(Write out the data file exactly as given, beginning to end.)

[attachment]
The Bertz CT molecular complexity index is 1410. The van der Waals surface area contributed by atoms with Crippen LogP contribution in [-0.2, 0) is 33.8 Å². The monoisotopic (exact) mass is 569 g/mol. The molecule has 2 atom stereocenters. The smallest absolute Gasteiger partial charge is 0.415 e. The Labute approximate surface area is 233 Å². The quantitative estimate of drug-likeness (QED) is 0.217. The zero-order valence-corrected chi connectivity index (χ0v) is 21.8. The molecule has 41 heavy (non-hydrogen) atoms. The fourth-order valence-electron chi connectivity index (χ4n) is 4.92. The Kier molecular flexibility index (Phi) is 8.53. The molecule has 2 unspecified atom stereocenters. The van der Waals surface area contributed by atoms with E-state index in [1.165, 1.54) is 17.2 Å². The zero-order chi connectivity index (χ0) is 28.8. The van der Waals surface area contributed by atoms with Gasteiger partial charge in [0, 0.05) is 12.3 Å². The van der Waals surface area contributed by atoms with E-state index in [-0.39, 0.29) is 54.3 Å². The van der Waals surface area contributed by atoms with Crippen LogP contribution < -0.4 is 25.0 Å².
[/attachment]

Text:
The Bertz CT molecular complexity index is 1410. The van der Waals surface area contributed by atoms with Crippen LogP contribution in [-0.2, 0) is 33.8 Å². The monoisotopic (exact) mass is 569 g/mol. The molecule has 2 atom stereocenters. The smallest absolute Gasteiger partial charge is 0.415 e. The Labute approximate surface area is 233 Å². The quantitative estimate of drug-likeness (QED) is 0.217. The zero-order valence-corrected chi connectivity index (χ0v) is 21.8. The molecule has 41 heavy (non-hydrogen) atoms. The fourth-order valence-electron chi connectivity index (χ4n) is 4.92. The Kier molecular flexibility index (Phi) is 8.53. The molecule has 2 unspecified atom stereocenters. The van der Waals surface area contributed by atoms with E-state index in [1.165, 1.54) is 17.2 Å². The zero-order chi connectivity index (χ0) is 28.8. The van der Waals surface area contributed by atoms with Gasteiger partial charge in [0, 0.05) is 12.3 Å². The van der Waals surface area contributed by atoms with E-state index in [-0.39, 0.29) is 54.3 Å². The van der Waals surface area contributed by atoms with Crippen LogP contribution < -0.4 is 25.0 Å².